Written by Ryan Curtis
What do you normally do with all the empty bottles, old clothes, and worn out shoes that pile up over the course of your lifetime? If you’re like most people, everything is dumped in the garbage and shipped to a place far away. If you’re a little more ecologically minded, you’ll recycle or donate everything to charity. If you’re Jean Shin, you create works of art.
Jean Shin’s work seeks to bring beauty to the forgotten refuse that our society is so good at producing. She describes her style as such: “my work speaks of the optimism inherent in giving new form to life’s leftovers.” Her piece entitled ‘Sound Wave’, a sculptured tsunami made entirely out of old, slightly melted vinyl records, is currently on display at the Museum of Art and Design in New York City.
One of her most moving pieces is entitled, ‘Chance City’, a collection of small-scale buildings made entirely out of lost lottery tickets. It is the essence of her art: she has taken something commonly regarded as worthless and turned it into something of worth. According to her website, a whopping $21,496 was collectively spent on the lottery tickets that ended up as part of the sculpture, tickets discarded by their owners within mere seconds of knowing they hadn’t won.
This type of artwork highlights the sheer volume of waste our civilization mechanically churns out, without a thought nor care. While there are many artists working with discarded and forgotten materials, Jean manages to bring the items together in a way that makes us think about them in a new light. Previously, those vinyl records, lottery tickets, clothes and shoes meant something to us, and were very important in our lives. Artists like Jean Shin show us that not only are these things still of value; they are also still beautiful.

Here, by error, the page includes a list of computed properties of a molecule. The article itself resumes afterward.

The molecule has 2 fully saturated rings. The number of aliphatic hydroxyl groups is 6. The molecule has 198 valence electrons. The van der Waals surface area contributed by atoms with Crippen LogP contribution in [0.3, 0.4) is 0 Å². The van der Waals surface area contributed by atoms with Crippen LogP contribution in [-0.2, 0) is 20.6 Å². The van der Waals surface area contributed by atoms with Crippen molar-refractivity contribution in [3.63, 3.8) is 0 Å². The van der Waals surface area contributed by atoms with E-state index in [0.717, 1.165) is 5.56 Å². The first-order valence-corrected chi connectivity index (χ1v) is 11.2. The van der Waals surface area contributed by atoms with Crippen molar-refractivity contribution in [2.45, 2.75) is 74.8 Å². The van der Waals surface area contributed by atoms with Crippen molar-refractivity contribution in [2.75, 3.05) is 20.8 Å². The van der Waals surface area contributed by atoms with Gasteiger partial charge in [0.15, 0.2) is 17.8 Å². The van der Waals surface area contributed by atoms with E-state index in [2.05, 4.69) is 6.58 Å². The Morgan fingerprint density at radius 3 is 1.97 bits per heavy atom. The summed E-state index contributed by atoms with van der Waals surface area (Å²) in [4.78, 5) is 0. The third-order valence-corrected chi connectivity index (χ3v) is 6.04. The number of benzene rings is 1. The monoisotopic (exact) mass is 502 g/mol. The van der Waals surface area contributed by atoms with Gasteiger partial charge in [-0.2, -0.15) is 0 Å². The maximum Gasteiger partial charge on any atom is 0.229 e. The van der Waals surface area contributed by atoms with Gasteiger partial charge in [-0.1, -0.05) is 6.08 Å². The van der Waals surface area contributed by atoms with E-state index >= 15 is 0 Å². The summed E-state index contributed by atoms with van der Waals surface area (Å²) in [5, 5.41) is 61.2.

Thanks to Jean Shin for all images.
About the author: Ryan was born in Virginia, and attended James Madison University, where he earned a BA in English Literature. His love of the outdoors and skiing drew him out to the Rocky Mountain West, where he is currently back in school at the University of Montana seeking a degree in Natural History.